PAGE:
Excel Pop Up Selector Tool With Slicer
Slicers make it easy to select from a list of items, but they take up valuable space on your worksheet. To get the benefits of a Slicer, without the real estate cost, AlexJ made this Excel Pop Up Selector – it’s hidden until you click the small button on the sheet, and disappears again, after you use it.
Excel Pop Up Selector Tool Demo
In this animated screen shot, you can see how the pop up selector works. Click the worksheet button to make the selector appear, select items from the list, then click to show a message or image.
This is a simple example – you could make the code do something more complicated with the selected items.
Pop Up Selector Setup
The pop up selector is an Excel Slicer that is grouped with other shapes.
- The Slicer is sized to leave empty space at the bottom
- Shapes are added in that space, formatted to look like buttons.
- Those buttons have macros assigned, and there’s a bit of worksheet code too.
Pop Up Slicer Setup
In the sample workbook, AlexJ has an Excel Table, with a list of items required for the pop up selector. He numbered the items, so they would appear in a specific order in the Slicer.
There’s also a Pivot Table, based on that Excel table — the Slicer shows the items in the pivot table’s Selector field.
The pivot table’s data body range is named when the pivot table updates, and that range is used to get the list of items.
The Demo sheet also has worksheet events that run when you:
- Select a cell (Worksheet_SelectionChange) — hides the special image, and calls the macro named “ShowDialog”, which shows the grouped Slicer shape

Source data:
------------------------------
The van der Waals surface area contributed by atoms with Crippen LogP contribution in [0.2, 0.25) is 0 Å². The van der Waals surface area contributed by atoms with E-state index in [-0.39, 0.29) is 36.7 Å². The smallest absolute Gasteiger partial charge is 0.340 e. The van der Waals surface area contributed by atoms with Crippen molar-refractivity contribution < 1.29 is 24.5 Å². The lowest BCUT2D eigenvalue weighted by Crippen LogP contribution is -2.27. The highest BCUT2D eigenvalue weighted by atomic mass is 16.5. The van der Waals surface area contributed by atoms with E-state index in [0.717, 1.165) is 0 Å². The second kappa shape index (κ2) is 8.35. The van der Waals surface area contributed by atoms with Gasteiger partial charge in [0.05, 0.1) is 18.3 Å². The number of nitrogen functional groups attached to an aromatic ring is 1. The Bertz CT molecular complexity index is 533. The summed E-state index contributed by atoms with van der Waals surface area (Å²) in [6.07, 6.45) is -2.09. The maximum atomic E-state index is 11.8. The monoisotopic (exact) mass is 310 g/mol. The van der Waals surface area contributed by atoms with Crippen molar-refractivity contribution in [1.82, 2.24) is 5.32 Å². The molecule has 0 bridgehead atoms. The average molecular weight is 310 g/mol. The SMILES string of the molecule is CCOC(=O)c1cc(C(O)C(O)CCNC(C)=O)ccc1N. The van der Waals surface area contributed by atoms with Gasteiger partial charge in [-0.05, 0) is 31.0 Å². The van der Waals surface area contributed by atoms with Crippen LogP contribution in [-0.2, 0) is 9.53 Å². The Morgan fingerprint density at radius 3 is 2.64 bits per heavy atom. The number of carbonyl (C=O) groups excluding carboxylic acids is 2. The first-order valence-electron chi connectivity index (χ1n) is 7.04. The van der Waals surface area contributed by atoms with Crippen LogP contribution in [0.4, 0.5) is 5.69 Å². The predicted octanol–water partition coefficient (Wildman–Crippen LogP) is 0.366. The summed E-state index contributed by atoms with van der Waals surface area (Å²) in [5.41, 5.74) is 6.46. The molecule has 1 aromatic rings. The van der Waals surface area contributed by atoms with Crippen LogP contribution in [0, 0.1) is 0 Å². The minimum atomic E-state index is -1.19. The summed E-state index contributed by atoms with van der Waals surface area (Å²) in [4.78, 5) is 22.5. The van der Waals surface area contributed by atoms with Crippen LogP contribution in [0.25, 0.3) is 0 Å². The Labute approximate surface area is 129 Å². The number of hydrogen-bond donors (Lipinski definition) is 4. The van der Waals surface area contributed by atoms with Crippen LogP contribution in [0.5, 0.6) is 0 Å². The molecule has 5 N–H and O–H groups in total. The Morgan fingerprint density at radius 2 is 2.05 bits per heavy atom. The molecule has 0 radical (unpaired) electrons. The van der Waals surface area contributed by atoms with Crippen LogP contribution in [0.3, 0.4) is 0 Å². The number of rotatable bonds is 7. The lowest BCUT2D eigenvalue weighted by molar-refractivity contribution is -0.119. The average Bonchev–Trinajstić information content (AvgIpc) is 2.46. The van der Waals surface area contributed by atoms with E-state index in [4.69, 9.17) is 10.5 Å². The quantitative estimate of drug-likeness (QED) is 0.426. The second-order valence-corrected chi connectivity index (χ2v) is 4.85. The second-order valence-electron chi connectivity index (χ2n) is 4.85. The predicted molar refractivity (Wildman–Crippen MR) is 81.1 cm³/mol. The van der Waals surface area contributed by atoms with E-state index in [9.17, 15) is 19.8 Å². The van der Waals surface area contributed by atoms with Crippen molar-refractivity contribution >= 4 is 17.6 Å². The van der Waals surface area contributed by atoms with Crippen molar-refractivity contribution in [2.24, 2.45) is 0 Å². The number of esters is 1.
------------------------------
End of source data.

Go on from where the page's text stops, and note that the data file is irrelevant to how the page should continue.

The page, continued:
- Use the Slicer (Worksheet_PivotTableUpdate) — creates a named range, based on the pivot table’s data body range
How to Set up the Pop Up Selector
This video shows how the pop up selector works, and walks you through the steps to build one in your own workbook. For written details, and the sample file, go to the Excel Popup Slicer Selector page on my Contextures website.
Other Uses for Pop Up Selector
AlexJ created this pop up selector technique for his Excel files at work, so that people could make print selections.
To show us the basics of how it works, he created this simple example – instead of printing the selected items, it shows the selected items in a message box.
You can put your own twist on AlexJ’s technique, and adapt it for your Excel workbooks. What would you do with the Pop Up Selector?
- Print all the selected sheets
- Show or hide selected sheets
- Send emails to selected names
- Open selected Excel files?
- What else?
Get the Pop Up Selector Sample File
To get AlexJ’s Excel Pop Up Selector Tool, and to see all the details and tips on how to build it, go to the Excel Popup Slicer Selector page on my Contextures website.
The zipped file is in xlsm format, and contains macros. The Slicers will work in Excel 2007 and later versions.